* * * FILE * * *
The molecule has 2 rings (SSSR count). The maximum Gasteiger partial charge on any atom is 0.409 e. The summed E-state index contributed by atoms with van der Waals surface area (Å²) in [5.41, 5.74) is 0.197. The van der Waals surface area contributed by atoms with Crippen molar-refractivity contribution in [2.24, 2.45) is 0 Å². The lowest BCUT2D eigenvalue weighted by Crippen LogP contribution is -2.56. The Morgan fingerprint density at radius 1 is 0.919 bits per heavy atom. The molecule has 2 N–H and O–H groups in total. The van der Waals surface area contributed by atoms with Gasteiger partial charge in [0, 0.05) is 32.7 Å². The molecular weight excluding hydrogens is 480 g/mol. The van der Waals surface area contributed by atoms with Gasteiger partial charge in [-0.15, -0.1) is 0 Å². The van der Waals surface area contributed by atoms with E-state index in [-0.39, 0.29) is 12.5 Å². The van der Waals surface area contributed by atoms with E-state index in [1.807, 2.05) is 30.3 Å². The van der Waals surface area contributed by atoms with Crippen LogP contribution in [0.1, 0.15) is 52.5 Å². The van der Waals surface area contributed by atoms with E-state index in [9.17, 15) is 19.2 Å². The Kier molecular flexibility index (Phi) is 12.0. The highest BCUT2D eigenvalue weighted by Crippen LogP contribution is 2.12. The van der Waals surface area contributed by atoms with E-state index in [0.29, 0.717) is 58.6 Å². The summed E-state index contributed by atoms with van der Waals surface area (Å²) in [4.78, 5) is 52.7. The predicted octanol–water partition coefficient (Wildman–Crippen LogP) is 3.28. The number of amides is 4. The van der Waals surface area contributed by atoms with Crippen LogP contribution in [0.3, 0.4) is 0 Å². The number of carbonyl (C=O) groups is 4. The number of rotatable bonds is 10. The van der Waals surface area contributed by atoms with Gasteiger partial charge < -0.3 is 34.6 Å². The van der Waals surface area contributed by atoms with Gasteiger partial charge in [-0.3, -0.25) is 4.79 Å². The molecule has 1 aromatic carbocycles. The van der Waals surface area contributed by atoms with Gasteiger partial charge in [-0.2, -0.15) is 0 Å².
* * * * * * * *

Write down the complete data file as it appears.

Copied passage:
The molecule has 2 rings (SSSR count). The maximum Gasteiger partial charge on any atom is 0.409 e. The summed E-state index contributed by atoms with van der Waals surface area (Å²) in [5.41, 5.74) is 0.197. The van der Waals surface area contributed by atoms with Crippen molar-refractivity contribution in [2.24, 2.45) is 0 Å². The lowest BCUT2D eigenvalue weighted by Crippen LogP contribution is -2.56. The Morgan fingerprint density at radius 1 is 0.919 bits per heavy atom. The molecule has 2 N–H and O–H groups in total. The van der Waals surface area contributed by atoms with Gasteiger partial charge in [0, 0.05) is 32.7 Å². The molecular weight excluding hydrogens is 480 g/mol. The van der Waals surface area contributed by atoms with Gasteiger partial charge in [-0.15, -0.1) is 0 Å². The van der Waals surface area contributed by atoms with E-state index in [-0.39, 0.29) is 12.5 Å². The van der Waals surface area contributed by atoms with E-state index in [1.807, 2.05) is 30.3 Å². The van der Waals surface area contributed by atoms with Crippen LogP contribution in [0.1, 0.15) is 52.5 Å². The van der Waals surface area contributed by atoms with E-state index in [9.17, 15) is 19.2 Å². The Kier molecular flexibility index (Phi) is 12.0. The highest BCUT2D eigenvalue weighted by Crippen LogP contribution is 2.12. The van der Waals surface area contributed by atoms with E-state index in [0.29, 0.717) is 58.6 Å². The summed E-state index contributed by atoms with van der Waals surface area (Å²) in [4.78, 5) is 52.7. The predicted octanol–water partition coefficient (Wildman–Crippen LogP) is 3.28. The number of amides is 4. The van der Waals surface area contributed by atoms with Crippen LogP contribution in [0.3, 0.4) is 0 Å². The number of carbonyl (C=O) groups is 4. The number of rotatable bonds is 10. The van der Waals surface area contributed by atoms with Gasteiger partial charge < -0.3 is 34.6 Å². The van der Waals surface area contributed by atoms with Gasteiger partial charge in [-0.3, -0.25) is 4.79 Å². The molecule has 1 aromatic carbocycles. The van der Waals surface area contributed by atoms with Gasteiger partial charge in [-0.2, -0.15) is 0 Å².